The males I plan to introduce will be of perfect shape, very round, and very broad in width, this is the normal shape of perfectly healthy discus. They should never look thin and drawn, or have exceptionally high fins. Through studying Discus and Morphology of the species and others. When it comes to genetics you only have a volume evolution percentage of 100%. What this means is, if for example you have a fish of exceptional colour, there will be a deficiency in another area surrounding the fishes body make up genetically. Georgie in the picture for example is a far stronger species of discus than a turquoise species in coloration. In fact, turquoise discus would struggle to compete with Georgie, and probably die from a lack of food and brutal attacks. For be under no illusion, she and other healthy discus are not shrinking violets, remember they are Cichlids at the end of the day, and due to their shape, can reach exceptional speeds, and when butting can cause significant damage to the victim.

The aquarium she is in has a couple of adult Angel fish I call the odd couple, and also adult clown loaches, they all know who is boss in this aquarium, and very often get nudged, or chased when they encroach on her space, or at feeding times. We also need to remember discus are highly evolved, and do communicate with each other. They in fact communicate with us, but we often fail to pick up the signs, as we no longer use our natural electromagnetic alpha waves. A thing we describe in modern society as a sixth sense, but these skills can be realized and used, often practised by animal lovers and keepers, as they connect with their animals.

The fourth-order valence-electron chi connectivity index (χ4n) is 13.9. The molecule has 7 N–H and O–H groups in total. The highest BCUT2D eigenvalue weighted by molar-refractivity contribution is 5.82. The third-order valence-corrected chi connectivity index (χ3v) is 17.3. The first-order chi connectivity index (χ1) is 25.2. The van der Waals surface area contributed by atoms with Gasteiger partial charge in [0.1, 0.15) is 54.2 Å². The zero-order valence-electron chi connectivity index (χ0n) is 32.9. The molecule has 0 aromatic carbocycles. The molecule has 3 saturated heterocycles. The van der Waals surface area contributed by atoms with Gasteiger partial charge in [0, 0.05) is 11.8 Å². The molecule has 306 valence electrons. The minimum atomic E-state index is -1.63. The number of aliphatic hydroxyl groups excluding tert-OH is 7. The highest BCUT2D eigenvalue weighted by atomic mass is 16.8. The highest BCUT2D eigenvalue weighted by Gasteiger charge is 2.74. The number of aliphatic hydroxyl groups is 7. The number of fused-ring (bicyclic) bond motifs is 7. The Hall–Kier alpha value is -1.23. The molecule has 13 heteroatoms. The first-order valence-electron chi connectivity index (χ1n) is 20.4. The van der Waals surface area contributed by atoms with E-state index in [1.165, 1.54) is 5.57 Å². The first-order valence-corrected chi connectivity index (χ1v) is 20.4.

A good example is when cleaning the aquarium, she is never phased by my activity for she picks up from my alpha waves my intent, and just serenely moves to the back of the aquarium, as I start cleaning, and then promptly follows the siphon pipe, to see if it kicks up any uneaten food. I have even had to move her with the pipe gently in the past as I clean, as she takes no notice of me. She as like all my other discus, will feed from my hands, they have complete trust in my humble endeavours, these are the signs of healthy, happy, disease free fish.

My advice to breeders is that we all have a great burden of responsibility, we should at all costs try to retain the natural shape of the discus. We should also try to retain the natural colours, and size of discus, for the more colour one produces, the weaker and smaller the species becomes, for you must remember, God has only given you a 100% to work from, no more. This genetic fact exists across all life form species. Genetic engineering is very precious, the development of a super human in physical form, will leave a deficiency in intelligence, and very often a lower sperm count, for one is going against the covenants of natural law, and however much humans naively try to defy such rules, there will be consequences, a slap in the face from Mother Nature.

Related: The Discus Book Second Edition

Related: Super Foods Tropical Fish and Discus Book

Written by Alastair R Agutter
Last Modified and Updated: 29th January 2018
Alastair Agutter Author and Writer